With a 5-star rating at Amazon, this book takes a close look at the essential elements that are consistently found in the structure, melodies and lyrics of all hit songs.
It highlights the most common errors that are made when these key components are built into a song, so that new writers can try to avoid such mistakes in their own songs.
Most writers have had to endure the disappointment of having their songs rejected, and ended up asking: “Could I have done more to make my songs better?”.
“How [Not] To Write A Hit Song!” aims to help writers recognize weaknesses in their songs, so they can re-work them, make them stronger, and hopefully achieve the breakthrough they’re striving for.
The book includes a detailed checklist of 101 common mistakes that writers can measure their own songs against.
“HOW (NOT) TO WRITE GREAT LYRICS! 40 COMMON MISTAKES TO AVOID WHEN WRITING LYRICS FOR YOUR SONGS”
The 40 most common lyric writing mistakes are exposed in this new book by experienced music publisher and music consultant Brian Oliver.
Written in an easy, non-technical style, the book identifies the most frequent causes of lyric writing problems and aims to help aspiring songwriters steer clear of the many traps that they can easily fall into when writing lyrics for their songs.
“How [Not] To Write Great Lyrics!” gives new writers a wide range of valuable advice - from how to prevent common errors in the basic construction of their song lyrics ... through to the perils of making bad choices when it comes to titles, opening lines, lyrical hooks, verb selection, clichés, rhyming patterns, and many other issues.
The book includes a comprehensive checklist of more than 100 potential hazards that writers can measure their own lyrics against.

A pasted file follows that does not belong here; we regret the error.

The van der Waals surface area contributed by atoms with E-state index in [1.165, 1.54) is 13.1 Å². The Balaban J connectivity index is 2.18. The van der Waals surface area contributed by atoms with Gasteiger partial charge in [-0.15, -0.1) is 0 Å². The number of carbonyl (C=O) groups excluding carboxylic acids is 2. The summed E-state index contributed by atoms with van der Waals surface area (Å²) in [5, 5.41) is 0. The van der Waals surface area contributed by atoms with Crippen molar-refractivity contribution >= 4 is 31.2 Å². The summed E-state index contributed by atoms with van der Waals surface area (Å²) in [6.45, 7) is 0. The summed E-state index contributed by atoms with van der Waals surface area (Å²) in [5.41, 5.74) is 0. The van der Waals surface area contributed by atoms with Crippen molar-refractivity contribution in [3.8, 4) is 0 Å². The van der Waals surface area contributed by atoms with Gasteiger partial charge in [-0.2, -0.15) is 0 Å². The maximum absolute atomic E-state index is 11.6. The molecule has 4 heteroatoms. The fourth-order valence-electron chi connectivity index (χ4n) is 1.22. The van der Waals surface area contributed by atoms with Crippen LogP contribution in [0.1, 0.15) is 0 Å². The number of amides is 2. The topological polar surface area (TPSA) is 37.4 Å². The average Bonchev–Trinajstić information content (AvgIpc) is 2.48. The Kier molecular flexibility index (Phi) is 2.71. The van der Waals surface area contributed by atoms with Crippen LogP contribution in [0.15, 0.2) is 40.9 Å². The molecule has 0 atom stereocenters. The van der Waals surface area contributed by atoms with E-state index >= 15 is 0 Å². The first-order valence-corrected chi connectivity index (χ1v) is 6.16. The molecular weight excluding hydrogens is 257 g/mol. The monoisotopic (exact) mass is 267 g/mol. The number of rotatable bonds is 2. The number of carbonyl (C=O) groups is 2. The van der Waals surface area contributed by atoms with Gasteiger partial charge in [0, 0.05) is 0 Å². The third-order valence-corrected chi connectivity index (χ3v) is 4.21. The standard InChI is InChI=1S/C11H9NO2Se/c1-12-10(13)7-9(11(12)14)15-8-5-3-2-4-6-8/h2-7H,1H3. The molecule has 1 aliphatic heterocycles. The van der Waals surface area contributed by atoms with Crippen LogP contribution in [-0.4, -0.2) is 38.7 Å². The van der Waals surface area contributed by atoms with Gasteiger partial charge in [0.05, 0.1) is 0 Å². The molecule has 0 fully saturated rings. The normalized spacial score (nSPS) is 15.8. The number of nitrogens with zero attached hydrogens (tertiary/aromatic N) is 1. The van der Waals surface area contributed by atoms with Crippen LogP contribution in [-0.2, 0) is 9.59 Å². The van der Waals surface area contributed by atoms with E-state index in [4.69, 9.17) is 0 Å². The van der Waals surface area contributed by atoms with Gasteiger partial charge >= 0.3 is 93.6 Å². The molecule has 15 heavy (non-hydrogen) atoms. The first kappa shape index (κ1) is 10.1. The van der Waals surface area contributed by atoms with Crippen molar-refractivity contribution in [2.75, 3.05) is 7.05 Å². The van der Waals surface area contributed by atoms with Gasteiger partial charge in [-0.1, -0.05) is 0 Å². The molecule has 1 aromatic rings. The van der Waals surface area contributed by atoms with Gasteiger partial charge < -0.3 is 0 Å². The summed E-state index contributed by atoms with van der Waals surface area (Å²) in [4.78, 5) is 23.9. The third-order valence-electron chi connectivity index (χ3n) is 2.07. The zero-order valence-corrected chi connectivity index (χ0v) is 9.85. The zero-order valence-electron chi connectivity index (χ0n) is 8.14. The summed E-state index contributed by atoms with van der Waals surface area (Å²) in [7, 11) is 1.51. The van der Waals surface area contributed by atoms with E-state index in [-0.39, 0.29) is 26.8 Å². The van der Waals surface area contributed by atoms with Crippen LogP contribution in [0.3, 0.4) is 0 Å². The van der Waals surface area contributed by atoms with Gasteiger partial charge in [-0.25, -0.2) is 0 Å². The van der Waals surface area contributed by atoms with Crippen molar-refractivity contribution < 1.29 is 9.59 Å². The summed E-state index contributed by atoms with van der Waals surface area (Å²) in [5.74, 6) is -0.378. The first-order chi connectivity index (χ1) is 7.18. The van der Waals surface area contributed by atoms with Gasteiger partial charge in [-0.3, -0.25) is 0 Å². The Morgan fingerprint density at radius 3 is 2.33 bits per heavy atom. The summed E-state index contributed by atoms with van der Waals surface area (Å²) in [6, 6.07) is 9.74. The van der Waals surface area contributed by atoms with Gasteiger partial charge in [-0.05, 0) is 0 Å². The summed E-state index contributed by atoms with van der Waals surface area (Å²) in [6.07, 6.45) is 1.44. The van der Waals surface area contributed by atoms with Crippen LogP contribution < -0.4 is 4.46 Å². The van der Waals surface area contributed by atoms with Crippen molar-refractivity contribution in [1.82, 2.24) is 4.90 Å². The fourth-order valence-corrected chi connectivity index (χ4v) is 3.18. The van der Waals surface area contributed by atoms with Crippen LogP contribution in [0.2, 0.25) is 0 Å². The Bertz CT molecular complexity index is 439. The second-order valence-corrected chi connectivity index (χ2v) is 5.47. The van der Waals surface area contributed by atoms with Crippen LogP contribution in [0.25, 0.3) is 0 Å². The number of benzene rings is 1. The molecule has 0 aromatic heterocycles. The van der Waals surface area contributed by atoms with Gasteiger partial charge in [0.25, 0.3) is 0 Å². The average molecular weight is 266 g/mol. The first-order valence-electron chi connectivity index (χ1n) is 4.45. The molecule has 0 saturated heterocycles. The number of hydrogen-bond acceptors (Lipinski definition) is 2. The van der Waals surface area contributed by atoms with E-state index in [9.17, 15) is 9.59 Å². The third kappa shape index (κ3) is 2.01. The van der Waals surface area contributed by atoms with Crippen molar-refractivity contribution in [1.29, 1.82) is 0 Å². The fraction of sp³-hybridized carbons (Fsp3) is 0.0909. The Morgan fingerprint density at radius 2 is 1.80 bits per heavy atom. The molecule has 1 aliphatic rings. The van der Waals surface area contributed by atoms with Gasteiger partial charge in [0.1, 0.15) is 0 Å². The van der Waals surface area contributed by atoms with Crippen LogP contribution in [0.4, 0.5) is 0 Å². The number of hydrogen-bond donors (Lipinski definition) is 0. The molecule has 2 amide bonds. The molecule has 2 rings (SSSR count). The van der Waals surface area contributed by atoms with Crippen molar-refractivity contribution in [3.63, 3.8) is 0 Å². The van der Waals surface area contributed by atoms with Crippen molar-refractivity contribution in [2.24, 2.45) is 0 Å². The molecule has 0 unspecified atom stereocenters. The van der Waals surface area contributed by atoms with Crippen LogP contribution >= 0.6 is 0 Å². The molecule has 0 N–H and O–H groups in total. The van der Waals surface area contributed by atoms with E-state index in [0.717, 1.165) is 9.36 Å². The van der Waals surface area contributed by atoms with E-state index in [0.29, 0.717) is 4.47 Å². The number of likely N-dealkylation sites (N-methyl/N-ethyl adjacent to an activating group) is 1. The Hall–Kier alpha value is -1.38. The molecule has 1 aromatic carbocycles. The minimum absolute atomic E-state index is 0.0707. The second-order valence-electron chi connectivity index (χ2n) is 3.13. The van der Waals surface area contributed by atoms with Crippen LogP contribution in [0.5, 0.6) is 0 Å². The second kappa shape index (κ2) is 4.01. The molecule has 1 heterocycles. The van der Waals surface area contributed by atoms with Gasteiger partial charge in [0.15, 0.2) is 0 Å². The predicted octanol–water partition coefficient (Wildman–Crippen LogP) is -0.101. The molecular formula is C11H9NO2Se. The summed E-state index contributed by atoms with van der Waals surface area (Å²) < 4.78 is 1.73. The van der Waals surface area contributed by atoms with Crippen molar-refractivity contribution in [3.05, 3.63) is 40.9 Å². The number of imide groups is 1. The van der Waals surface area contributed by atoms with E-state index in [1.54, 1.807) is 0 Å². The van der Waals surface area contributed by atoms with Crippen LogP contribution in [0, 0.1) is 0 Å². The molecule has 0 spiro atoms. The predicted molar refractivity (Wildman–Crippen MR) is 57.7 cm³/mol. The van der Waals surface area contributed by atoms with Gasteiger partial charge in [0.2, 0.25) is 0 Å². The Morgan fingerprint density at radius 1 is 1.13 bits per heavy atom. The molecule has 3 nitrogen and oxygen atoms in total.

“SURPRISING RHYMING FOR SONGWRITERS AND POETS -THE ALTERNATIVE RHYMING DICTIONARY”
With more new songs being written than ever before, songwriters are finding it harder to sound original and craft rhymes that have not already been used. “SURPRISING RHYMING” is a new kind of rhyming dictionary that aims to make it easier for writers to avoid clichés and create rhymes people may not have heard before.
Based on an in-depth study of the ingenious rhymes used by some of the world’s greatest songwriters and lyricists, this book offers an astonishing array of thousands of alternative rhyme options. It contains rhyme types much broader than those found in traditional rhyming dictionaries which tend to stick to ‘perfect’ rhymes. Instead, it focuses on ‘imperfect’ rhymes that are less predictable than ‘pure’ rhymes—and are therefore more likely to surprise an audience. The book also includes many new words that have been added to standard dictionaries in recent years.
With 624 pages, the book is laid out clearly to make it quick and easy to find the perfect word to achieve a memorable rhyme. There are separate sections for one-, two- and three-syllable rhymes, along with many useful tips on rhyming.
“SURPRISING RHYMING” is available from Amazon as a paperback and an eBook. It’s also available as an eBook from Apple’s iTunes Store, Barnes & Noble and Rakuten’s KoboBooks.